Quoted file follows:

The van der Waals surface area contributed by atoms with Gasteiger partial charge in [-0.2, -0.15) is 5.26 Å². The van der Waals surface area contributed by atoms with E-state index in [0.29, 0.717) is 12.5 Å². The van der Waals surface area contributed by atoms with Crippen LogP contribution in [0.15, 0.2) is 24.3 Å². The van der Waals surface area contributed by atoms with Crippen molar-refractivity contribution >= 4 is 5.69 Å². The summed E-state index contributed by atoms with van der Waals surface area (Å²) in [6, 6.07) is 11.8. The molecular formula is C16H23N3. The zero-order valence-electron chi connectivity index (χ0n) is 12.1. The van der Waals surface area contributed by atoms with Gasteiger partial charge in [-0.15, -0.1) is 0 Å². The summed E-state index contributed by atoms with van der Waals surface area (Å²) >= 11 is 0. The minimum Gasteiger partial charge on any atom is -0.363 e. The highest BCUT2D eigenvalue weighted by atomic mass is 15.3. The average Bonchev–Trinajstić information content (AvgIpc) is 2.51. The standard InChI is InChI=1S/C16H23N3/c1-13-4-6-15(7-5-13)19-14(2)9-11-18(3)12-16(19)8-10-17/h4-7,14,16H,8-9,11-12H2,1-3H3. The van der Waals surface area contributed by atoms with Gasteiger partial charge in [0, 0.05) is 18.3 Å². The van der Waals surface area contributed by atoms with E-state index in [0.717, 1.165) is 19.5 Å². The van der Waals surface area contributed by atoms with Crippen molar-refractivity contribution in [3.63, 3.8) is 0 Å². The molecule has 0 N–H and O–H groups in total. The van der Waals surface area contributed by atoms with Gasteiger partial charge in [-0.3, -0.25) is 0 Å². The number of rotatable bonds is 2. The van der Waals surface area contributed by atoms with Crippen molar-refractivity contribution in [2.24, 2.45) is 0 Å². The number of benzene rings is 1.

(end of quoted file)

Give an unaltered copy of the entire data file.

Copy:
The van der Waals surface area contributed by atoms with Gasteiger partial charge in [-0.2, -0.15) is 5.26 Å². The van der Waals surface area contributed by atoms with E-state index in [0.29, 0.717) is 12.5 Å². The van der Waals surface area contributed by atoms with Crippen LogP contribution in [0.15, 0.2) is 24.3 Å². The van der Waals surface area contributed by atoms with Crippen molar-refractivity contribution >= 4 is 5.69 Å². The summed E-state index contributed by atoms with van der Waals surface area (Å²) in [6, 6.07) is 11.8. The molecular formula is C16H23N3. The zero-order valence-electron chi connectivity index (χ0n) is 12.1. The van der Waals surface area contributed by atoms with Gasteiger partial charge in [-0.15, -0.1) is 0 Å². The summed E-state index contributed by atoms with van der Waals surface area (Å²) >= 11 is 0. The minimum Gasteiger partial charge on any atom is -0.363 e. The highest BCUT2D eigenvalue weighted by atomic mass is 15.3. The average Bonchev–Trinajstić information content (AvgIpc) is 2.51. The standard InChI is InChI=1S/C16H23N3/c1-13-4-6-15(7-5-13)19-14(2)9-11-18(3)12-16(19)8-10-17/h4-7,14,16H,8-9,11-12H2,1-3H3. The van der Waals surface area contributed by atoms with Gasteiger partial charge in [0, 0.05) is 18.3 Å². The van der Waals surface area contributed by atoms with E-state index in [0.717, 1.165) is 19.5 Å². The van der Waals surface area contributed by atoms with Crippen molar-refractivity contribution in [3.63, 3.8) is 0 Å². The molecule has 0 N–H and O–H groups in total. The van der Waals surface area contributed by atoms with Gasteiger partial charge in [-0.3, -0.25) is 0 Å². The number of rotatable bonds is 2. The van der Waals surface area contributed by atoms with Crippen molar-refractivity contribution in [2.24, 2.45) is 0 Å². The number of benzene rings is 1.